Found 2 items, similar to Wharves.
English → English
n : a platform built out from the shore into the water and
supported by piles; provides access to ships and boats
v 1: provide with a wharf; “Wharf the mouth of the river”
2: store on a wharf; “Wharf the merchandise”
3: discharge at a wharf; “wharf the passengers”
4: come into or dock at a wharf; “the big ship wharfed in the
5: moor at a wharf; “The ship was wharfed”
English → English
, n.; pl. Wharfs
. [AS. hwerf, hwearf,
a returning, a change, from hweorfan to turn, turn about, go
about; akin to D. werf a wharf, G. werft, Sw. varf a
shipbuilder's yard, Dan. verft wharf, dockyard, G. werben to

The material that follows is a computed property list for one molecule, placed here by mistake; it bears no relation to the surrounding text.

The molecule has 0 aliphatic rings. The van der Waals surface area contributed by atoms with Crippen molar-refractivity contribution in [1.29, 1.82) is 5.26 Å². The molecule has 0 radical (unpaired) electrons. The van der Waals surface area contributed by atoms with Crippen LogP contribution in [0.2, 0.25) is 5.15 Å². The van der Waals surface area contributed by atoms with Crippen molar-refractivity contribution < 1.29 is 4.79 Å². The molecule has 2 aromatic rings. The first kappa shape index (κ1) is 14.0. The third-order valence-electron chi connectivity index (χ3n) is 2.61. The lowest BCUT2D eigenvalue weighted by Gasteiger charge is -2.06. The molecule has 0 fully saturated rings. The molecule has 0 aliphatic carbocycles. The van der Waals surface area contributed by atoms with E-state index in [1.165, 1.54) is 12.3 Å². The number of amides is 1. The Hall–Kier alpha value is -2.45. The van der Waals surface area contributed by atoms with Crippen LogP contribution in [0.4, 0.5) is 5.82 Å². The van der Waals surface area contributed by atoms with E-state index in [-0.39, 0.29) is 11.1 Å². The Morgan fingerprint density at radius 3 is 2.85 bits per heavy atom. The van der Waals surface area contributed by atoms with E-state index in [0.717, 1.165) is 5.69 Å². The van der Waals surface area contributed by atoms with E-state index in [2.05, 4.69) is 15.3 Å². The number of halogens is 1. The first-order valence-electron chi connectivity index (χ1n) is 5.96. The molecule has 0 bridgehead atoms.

enlist, to engage, woo, OHG. werban to turn about, go about,
be active or occupied, Icel. hverfa to turn, Goth.
hwa['i]rban, hwarb[=o]n, to walk. Cf. Whirl
1. A structure or platform of timber, masonry, iron, earth,
or other material, built on the shore of a harbor, river,
canal, or the like, and usually extending from the shore
to deep water, so that vessels may lie close alongside to
receive and discharge cargo, passengers, etc.; a quay; a
Commerce pushes its wharves into the sea.
Out upon the wharfs they came,
Knight and burgher, lord and dame. --Tennyson.
Note: The plural of this word is generally written wharves in
the United States, and wharfs in England; but many
recent English writers use wharves.
2. [AS. hwearf.] The bank of a river, or the shore of the
sea. [Obs.] “The fat weed that roots itself in ease on
, a kind of boat moored at the bank of a river,
and used for a wharf, in places where the height of the
water is so variable that a fixed wharf would be useless.
[U. S.] --Bartlett.
(a) The common brown rat.
(b) A neglected boy who lives around the wharfs. [Slang]